[ISN] Linux Security Week - May 17th 2004

InfoSec News isn at c4i.org
Tue May 18 06:13:47 EDT 2004

|  LinuxSecurity.com                            Weekly Newsletter     |
|  May 17th, 2004                                Volume 5, Number 20n |
|                                                                     |
|  Editorial Team:  Dave Wreski             dave at linuxsecurity.com    |
|                   Benjamin Thomas         ben at linuxsecurity.com     |

Thank you for reading the LinuxSecurity.com weekly security newsletter.
The purpose of this document is to provide our readers with a quick
summary of each week's most relevant Linux security headlines.

This week, perhaps the most interesting articles include "Voice Over IP
Can Be Vulnerable To Hackers," "Spec in Works to Secure Wireless
Networks," and "Understanding TCP Reset Attacks."


>> Need to Secure Multiple Domain or Host Names? <<

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administrative hassles. Learn more about how the cost-effective Thawte
Starter PKI program can streamline management of your digital

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This week, advisories were released for lha, rsync, film, exim, mc,
OpenSSL, heimdal, libneon, clamav, utempter, propftd, apache2, systrace,
cvs, procfs, libpng, openoffice, kernel, sysklogd, and live. The
distributors include Conectiva, Debian, Fedora, FreeBSD, Gentoo, Mandrake,
NetBSD, OpenBSD, Red Hat, Slackware, and SuSE.



Guardian Digital Security Solutions Win Out At Real World Linux

Enterprise Email and Small Business Solutions Impres at Linux Exposition.
Internet and network security was a consistent theme and Guardian Digital
was on hand with innovative solutions to the most common security issues.
Attending to the growing concern for cost-effective security, Guardian
Digital's enterprise and small business applications were stand-out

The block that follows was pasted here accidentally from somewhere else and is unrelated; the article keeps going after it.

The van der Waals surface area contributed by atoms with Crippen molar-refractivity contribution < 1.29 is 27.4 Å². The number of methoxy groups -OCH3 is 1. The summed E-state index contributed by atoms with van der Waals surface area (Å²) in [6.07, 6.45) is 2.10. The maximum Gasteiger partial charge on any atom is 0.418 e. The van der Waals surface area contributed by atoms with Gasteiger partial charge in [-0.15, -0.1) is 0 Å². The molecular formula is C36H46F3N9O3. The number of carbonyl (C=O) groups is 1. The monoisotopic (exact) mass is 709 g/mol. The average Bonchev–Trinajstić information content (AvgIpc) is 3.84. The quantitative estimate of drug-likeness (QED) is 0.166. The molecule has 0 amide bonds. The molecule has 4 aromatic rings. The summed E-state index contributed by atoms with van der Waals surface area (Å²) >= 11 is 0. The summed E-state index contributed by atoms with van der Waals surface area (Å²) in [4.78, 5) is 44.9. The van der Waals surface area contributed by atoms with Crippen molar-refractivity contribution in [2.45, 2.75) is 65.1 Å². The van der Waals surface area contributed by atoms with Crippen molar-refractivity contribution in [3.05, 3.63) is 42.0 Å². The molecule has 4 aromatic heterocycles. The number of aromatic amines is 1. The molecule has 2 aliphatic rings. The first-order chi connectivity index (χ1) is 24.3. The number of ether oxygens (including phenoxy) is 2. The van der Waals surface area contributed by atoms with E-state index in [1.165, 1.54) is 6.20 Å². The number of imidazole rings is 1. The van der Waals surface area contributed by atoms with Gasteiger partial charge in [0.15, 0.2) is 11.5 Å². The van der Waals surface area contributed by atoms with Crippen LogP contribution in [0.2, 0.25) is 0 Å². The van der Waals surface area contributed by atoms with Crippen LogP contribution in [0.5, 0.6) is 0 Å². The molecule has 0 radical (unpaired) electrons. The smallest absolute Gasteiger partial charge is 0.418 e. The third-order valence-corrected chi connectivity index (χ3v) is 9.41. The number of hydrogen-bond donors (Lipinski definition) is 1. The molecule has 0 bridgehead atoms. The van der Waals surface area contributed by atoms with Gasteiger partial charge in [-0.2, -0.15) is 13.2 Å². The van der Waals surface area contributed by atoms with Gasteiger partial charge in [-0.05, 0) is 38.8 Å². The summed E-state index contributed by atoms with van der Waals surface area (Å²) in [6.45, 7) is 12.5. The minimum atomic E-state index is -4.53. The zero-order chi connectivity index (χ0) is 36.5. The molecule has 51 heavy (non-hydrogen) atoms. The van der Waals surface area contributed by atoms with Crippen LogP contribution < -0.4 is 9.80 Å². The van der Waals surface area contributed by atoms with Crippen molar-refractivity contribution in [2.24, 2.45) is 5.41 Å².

>> Bulletproof Virus Protection <<

Protect your network from costly security breaches with Guardian Digital's
multi-faceted security applications.  More then just an email firewall, on
demand and scheduled scanning detects and disinfects viruses found on the



Interview with Siem Korteweg: System Configuration Collector

In this interview we learn how the System Configuration Collector (SCC)
project began, how the software works, why Siem chose to make it open
source, and information on future developments.



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| Host Security News: | <<-----[ Articles This Week ]----------

* The ease of (ab)using X11, Part 1
May 14th, 2004

A friend of mine decided to finally get a computer recently. He's one of
those people who is very bright, he just didn't have the need for one
before.[1] Being a very intelligent and worldly guy, he naturally wanted a
Linux box.


* HNS Learning Session: Introduction to Computer Forensics
May 13th, 2004

For this learning session on Help Net Security, we've got Michael J.
Staggs, Senior Security Engineer at Guidance Software, discussing the
basics of computer forensics.


* Fundamentals: Password Madness
May 12th, 2004

While senior technology editor Curt Franklin was hard at work testing